Saint Longinus lived in the reign of the Emperor Tiberius (AD 15-34). He came from Cappadocia and served as a centurion in the Roman army, under the orders of Pilate, the Governor of Judaea. He and his men were commanded to carry into effect Pilate’s sentence regarding the holy Passion of Our Lord Jesus Christ, and to guard the tomb for fear the disciples should come and steal away His body to lend credence to His resurrection. So it came about that Longinus witnessed all the astonishing miracles that accompanied Christ’s Passion: the earthquake, the darkening of the sun, the rending of the veil of the temple, the splitting of the rocks, the opening of the graves and the appearance, in their risen bodies, of many of the Saints of ancient times. The eyes of the centurion’s heart were opened at the sight of these portents, and he cried with a loud voice: Truly, this man was the Son of God! (Mk. 15:39; Matt. 27:54). On the third day, when the guards witnessed the Angel appearing to the holy women at the tomb, they shook with fear and became as dead men. Some of them went to tell the chief priests of the Jews all that had happened. The chief priests and elders met and decided to give Longinus and his men a large sum of money, if they would put it about that the disciples had come by night and stolen away Christ’s body while the guards were asleep. But Longinus and two of his soldiers refused this money, for they were now and forever illumined by the light of faith in the Resurrection. So, leaving the army and his military duties behind him, Longinus went back to his home country of Cappadocia, where he preached the Good News just as the Apostles were doing. When Pilate learnt of this he wrote to the Emperor Tiberius denouncing Longinus, which the chief priests, bent on vengeance, had prevailed on him to do by giving him money and presents.
The men the Emperor sent in search of Longinus called, in God’s providence, at the house where he had taken refuge; they asked for hospitality and for information as to the whereabouts of the deserter, who was unknown to them by sight. It was the Saint himself who received them, with the care for strangers customary among disciples of Christ. As they talked, Longinus was exceedingly joyful on learning the purpose of their journey, and he redoubled his efforts to put his guests at their ease. Then he left them, and with complete serenity prepared his grave and everything necessary for his burial. He went to look for the two companions who had fled from Palestine with him, and they decided to offer themselves to martyrdom at his side. He then went back to his guests and told them that he was the Longinus they were looking for to put to death. The Emperor’s agents were astounded at the calmness of his manner and, considering the hospitality they have received, deeply distressed because of the dark deed they had come to do. But the Saint implored them to make haste in uniting him and his companions to their Lord and Master. Sick at heart, they beheaded the three disciples of Christ and sent the head of Saint Longinus to Jerusalem to certify Pilate and the chief priests that he had indeed been put to death. His head was then thrown into a cesspit outside the city.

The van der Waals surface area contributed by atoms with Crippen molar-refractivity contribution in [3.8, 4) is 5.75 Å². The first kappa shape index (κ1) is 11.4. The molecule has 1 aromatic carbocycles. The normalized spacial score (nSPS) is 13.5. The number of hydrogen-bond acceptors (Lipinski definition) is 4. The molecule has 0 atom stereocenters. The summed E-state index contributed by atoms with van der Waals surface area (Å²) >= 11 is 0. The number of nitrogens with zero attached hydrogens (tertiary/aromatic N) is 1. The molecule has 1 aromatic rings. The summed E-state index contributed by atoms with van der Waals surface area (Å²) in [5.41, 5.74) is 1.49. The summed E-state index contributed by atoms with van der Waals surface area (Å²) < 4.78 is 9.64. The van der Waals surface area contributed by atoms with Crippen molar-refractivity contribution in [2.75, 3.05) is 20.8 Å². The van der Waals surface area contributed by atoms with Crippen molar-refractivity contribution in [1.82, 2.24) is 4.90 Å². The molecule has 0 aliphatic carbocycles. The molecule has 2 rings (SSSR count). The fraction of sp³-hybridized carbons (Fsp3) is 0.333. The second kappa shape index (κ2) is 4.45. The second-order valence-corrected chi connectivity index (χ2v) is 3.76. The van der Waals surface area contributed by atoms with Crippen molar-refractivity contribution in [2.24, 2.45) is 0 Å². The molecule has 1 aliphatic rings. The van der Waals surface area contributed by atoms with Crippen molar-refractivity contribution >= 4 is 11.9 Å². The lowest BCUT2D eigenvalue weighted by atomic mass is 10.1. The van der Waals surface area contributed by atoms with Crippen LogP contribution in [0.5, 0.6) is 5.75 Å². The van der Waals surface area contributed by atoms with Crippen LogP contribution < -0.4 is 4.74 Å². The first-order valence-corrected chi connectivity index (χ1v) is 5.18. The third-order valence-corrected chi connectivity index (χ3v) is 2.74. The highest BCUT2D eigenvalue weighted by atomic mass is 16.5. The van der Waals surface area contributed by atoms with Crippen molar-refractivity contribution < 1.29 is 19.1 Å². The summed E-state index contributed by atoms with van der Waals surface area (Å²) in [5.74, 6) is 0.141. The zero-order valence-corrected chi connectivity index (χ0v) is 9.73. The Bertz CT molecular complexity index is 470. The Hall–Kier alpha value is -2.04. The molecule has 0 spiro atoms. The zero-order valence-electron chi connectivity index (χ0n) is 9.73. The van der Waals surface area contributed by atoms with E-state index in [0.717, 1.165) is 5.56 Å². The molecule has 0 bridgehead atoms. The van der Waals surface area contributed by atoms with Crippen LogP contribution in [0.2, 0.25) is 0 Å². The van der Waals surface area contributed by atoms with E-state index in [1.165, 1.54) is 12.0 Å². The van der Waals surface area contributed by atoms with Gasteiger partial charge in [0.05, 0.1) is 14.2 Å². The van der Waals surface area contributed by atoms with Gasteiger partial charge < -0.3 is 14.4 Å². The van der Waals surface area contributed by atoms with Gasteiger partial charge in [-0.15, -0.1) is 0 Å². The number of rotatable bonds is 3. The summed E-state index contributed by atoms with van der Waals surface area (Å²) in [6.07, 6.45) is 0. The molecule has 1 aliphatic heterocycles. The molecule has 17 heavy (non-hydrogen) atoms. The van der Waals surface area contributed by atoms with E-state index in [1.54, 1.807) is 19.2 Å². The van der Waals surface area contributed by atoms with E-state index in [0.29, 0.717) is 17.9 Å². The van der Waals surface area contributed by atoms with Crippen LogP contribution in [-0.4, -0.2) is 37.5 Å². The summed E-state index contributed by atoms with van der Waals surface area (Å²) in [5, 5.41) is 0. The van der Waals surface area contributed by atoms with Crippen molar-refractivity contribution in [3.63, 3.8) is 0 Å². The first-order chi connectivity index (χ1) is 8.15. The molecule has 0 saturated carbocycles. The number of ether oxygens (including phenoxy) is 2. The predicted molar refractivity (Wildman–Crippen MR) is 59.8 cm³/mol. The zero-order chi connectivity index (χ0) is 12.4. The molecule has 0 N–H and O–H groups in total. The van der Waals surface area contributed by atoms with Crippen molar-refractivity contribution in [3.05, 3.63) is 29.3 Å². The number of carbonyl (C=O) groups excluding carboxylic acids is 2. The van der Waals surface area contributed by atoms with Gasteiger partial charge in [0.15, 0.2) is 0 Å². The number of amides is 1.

Many years later, a wealthy Cappadocian lady, who had fallen ill and lost her sight, came on pilgrimage to Jerusalem to pray for healing, accompanied by her only son. But upon their arrival in the Holy City her son died suddenly, adding a yet greater sorrow to the anguish of the unfortunate lady. One night, Saint Longinus appeared to her in a dream and revealed the spot where his head was buried, with the assurance that she would receive healing from this precious relic. After an assiduous search, the pious woman found the holy Martyr’s head, and her blindness was indeed taken away by the divine grace resting upon the relic. Not only were her bodily eyes opened but God granted her to see, with the eyes of her soul, that her son had his place beside Saint Longinus in the abode of the blessed. Comforted and full of gratitude to God, who knows how to render a hundredfold to those whom he chastens, she placed the relic of the holy Martyr and the body of her son in a feretory that she took back to Cappadocia and placed in a church that she built in the Saint’s honour.
Source: The Synaxarion: The Lives of the Saints of the Orthodox Church. Volume One, Introduction, September, October. Holy Convent of The Annunciation of Our Lady, Ormylia (Chalkidike), 1998.
With great joy the Church of Christ today rejoiceth on the festive memory of blest Longinus, the all-famed and godly prizewinner. And she doth cry out: O Christ, my foundation and might art Thou.